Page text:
ST. LOUIS, Mo. — Mars has never been home to anything that we consider life, a new study claims. About half the size of Earth, the Red Planet is the second smallest planet in the solar system. Scientists from the Washington University in St. Louis say it is so tiny, there would never have been enough water to start and sustain life.
“Mars’ fate was decided from the beginning,” says Kun Wang, assistant professor of earth and planetary sciences in Arts & Sciences in a university release. “There is likely a threshold on the size requirements of rocky planets to retain enough water to enable habitability and plate tectonics, with mass exceeding that of Mars.”
The findings are a setback for alien hunters. However, it could help identify planets outside the solar system that may actually host life. Some theories suggest Mars had more water than Earth billions of years ago, but the new study argues that this is unlikely.
Where did all the water go?
There certainly was some water at one point on Mars, with the Viking orbiter, Curiosity, and Perseverance ground probes returning dramatic images of river valleys and flood channels. Today, Mars is a barren desert, while Earth is a “blue marble.” Previous theories blame solar radiation, or Mars’ magnetic field stripping the thick atmosphere. Dr. Wang and colleagues say the explanation for its drastic inhospitality is much more simple.
The team used stable isotopes of potassium (K) as a tracer to estimate volatile elements and compounds — including water — on planets. The analysis revealed that Mars lost more volatile substances than Earth during its formation, but not as much as smaller and drier bodies like the Moon and asteroids. Study authors also discovered the size of a planet and volatile substances have a strong connection to each other.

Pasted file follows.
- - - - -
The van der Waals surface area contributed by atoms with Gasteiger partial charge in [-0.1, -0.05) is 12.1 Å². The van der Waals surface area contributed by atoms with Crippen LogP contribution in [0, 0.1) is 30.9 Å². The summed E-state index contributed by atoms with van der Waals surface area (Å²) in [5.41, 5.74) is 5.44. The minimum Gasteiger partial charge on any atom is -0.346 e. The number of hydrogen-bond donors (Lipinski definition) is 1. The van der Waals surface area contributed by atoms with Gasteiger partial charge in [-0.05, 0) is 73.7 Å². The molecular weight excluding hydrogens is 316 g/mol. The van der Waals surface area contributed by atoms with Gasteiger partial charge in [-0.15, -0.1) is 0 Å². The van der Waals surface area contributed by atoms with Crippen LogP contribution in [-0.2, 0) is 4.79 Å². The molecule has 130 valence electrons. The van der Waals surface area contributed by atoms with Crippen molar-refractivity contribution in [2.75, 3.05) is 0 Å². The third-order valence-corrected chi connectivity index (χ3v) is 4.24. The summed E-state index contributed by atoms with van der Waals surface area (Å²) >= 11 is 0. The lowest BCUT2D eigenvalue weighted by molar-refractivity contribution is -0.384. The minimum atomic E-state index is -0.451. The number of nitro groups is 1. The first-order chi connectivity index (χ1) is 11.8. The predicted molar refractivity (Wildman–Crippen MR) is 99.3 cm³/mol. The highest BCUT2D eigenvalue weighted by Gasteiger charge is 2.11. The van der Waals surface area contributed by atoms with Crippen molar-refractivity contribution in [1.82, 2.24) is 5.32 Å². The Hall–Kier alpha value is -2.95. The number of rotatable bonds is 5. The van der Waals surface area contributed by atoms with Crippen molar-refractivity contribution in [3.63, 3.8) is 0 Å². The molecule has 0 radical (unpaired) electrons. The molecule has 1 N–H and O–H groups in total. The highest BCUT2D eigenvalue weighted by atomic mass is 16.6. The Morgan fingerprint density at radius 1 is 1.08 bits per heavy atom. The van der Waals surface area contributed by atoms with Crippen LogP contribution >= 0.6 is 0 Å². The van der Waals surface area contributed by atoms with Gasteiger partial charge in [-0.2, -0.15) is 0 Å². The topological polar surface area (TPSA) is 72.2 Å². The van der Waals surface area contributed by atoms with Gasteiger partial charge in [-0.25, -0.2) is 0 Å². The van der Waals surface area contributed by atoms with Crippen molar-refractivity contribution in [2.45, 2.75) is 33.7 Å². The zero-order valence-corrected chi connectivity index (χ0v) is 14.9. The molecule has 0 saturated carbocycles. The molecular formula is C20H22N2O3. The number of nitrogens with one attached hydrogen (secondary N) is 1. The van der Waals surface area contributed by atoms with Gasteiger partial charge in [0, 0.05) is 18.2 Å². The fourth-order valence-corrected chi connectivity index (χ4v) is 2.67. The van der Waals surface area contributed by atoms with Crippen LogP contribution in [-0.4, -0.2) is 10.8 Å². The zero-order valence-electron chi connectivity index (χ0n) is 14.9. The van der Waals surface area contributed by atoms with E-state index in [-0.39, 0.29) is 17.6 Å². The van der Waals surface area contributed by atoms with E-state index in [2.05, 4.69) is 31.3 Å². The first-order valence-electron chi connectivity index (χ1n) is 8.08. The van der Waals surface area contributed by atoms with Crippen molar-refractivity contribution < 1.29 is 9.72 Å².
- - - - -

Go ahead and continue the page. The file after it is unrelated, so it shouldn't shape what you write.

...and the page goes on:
“The reason for far lower abundances of volatile elements and their compounds in differentiated planets than in primitive undifferentiated meteorites has been a longstanding question,” explains Katharina Lodders, research professor of earth and planetary sciences. “The finding of the correlation of K isotopic compositions with planet gravity is a novel discovery with important quantitative implications for when and how the differentiated planets received and lost their volatiles.”
Rewriting the history of Mars
Dr. Wang adds that Martian meteorites shed light on the chemical make-up of Mars.
“Those Martian meteorites have ages varying from several hundred millions to 4 billion years and recorded Mars’ volatile evolution history. Through measuring the isotopes of moderately volatile elements, such as potassium, we can infer the degree of volatile depletion of bulk planets and make comparisons between different solar system bodies.”
“It’s indisputable that there used to be liquid water on the surface of Mars, but how much water in total Mars once had is hard to quantify through remote sensing and rover studies alone,” Wang continues. “There are many models out there for the bulk water content of Mars. In some of them, early Mars was even wetter than the Earth. We don’t believe that was the case.”
Refining the search for alien life
The study has implications for the search for extraterrestrial life. Being too close to stars affects the amount of volatiles a planet or moon can retain. The measurement is factored into indexes of habitable — or “Goldilocks” — zones.
“This study emphasizes that there is a very limited size range for planets to have just enough but not too much water to develop a habitable surface environment,” says study co-author Klaus Mezger of the Center for Space and Habitability at the University of Bern in Switzerland. “These results will guide astronomers in their search for habitable exoplanets in other solar systems.”
The team believes size should be a key consideration when thinking about whether an exoplanet could support life.
“The size of an exoplanet is one of the parameters that is easiest to determine,” Wang concludes. “Based on size and mass, we now know whether an exoplanet is a candidate for life, because a first-order determining factor for volatile retention is size.”
The study appears in the journal Proceedings of the National Academy of Sciences.
South West News Service writer Mark Waghorn contributed to this report.